How I Chose the Profession

I heard about the field from some friends. I liked math and figured if I passed the first two exams, someone would probably hire me. And someone did — the legendary actuary Harry Klaristenfeld!

How I Chose My Specialty

My specialty is retirement planning and annuities — determining the major risks that retirees face and how can they mitigate those risks. (The short answer is to have a lot of money.) But for those who don’t, the answer involves diversifying one’s retirement portfolio among different products (investment and insurance), and asset classes (equities, bonds, guaranteed, real estate).

I was always more interested in the customer experience. I let the other, smarter company actuaries figure out what the company can afford to do while also staying in business, and I focus on making sure our customers’ needs are being met.

What I Love Most about the Field

The wide range of projects I’ve had the opportunity to work on, getting to meet people from all walks of life, and doing something that helps people. And having the opportunity to try my jokes out on people I’ve never met before.

What I Find Most Challenging about the Field

I hope senior management isn’t reading this, but the biggest challenge is when someone from the executive suite has a nonsensical demand and won’t take “no” for an answer.

I’ll Never Forget When

Every now and then at someone will come over to me and make some comment to let me know they’re Jewish. Something like, “Hey, Mr. Goodman, that presentation was a mitzvah!” or “That retirement topic was interesting; does it apply to a Zeidy like me?” Those comments make me smile, and often lead to an interesting conversation.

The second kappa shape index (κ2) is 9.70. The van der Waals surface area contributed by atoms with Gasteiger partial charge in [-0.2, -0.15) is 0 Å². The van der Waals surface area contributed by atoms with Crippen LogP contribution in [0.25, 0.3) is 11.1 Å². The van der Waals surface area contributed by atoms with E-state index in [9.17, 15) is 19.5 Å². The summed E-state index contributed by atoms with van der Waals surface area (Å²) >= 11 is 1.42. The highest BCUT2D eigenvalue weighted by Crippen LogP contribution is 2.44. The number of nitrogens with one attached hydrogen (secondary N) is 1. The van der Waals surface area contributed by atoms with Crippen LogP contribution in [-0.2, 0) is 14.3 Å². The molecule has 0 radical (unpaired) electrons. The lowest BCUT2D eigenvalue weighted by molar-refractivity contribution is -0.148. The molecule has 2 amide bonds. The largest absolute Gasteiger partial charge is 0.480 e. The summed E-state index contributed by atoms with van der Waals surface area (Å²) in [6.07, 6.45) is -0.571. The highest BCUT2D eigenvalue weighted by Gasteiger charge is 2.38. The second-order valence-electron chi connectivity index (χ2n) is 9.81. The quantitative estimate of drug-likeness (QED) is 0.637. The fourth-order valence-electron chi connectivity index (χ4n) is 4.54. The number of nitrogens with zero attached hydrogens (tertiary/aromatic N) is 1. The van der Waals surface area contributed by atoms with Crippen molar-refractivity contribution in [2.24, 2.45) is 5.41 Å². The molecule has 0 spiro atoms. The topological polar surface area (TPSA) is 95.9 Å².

But my craziest story was the time I got stuck in Dodge City, Kansas, on a Thursday evening. The next plane out was Sunday, and I really had to get out before Shabbos. I rented a car with another passenger, a very religious Mormon, and drove through the night to Denver. That five-hour car ride is one I’ll never forget. I learned that the Mormons are very makpid on maaser, and their “Tomchei Sunday” food delivery for those who need assistance is amazing. And they too have a bit of a shidduch crisis. (No, they don’t marry multiple wives.)

Something I Wish People Knew About Actuaries

They have fun! Seriously. Rarely a week goes by that I don’t do something at work that I thoroughly enjoy. Willie Mays once supposedly said, “I can’t believe they’re paying me to do this.” There are times I feel the same way.

There are probably more jokes about “boring actuaries with plastic pocket protectors” than any other professionals. Because to a certain extent one can be a successful actuary even without having much of a personality. (Although if you have no personality at all, you’d be better off becoming an accountant.) But the more successful actuaries excel at public speaking and are known for being able to explain complex concepts to people at all levels of knowledge. Early in your career it’s more about the technical skills, but to advance, you need good business acumen and soft skills.

How I’ve Seen the Field Change Over the Years

Automation is the biggest change — what used to take days or hours to run can now take minutes. Email communication means you might need to produce answers instantly (“Hey, I’m in middle of a meeting with Client X and he needs to know…”). And working from home was nonexistent when I started. On the human side of things, diversity is much improved, as there are many more females and minorities in the profession.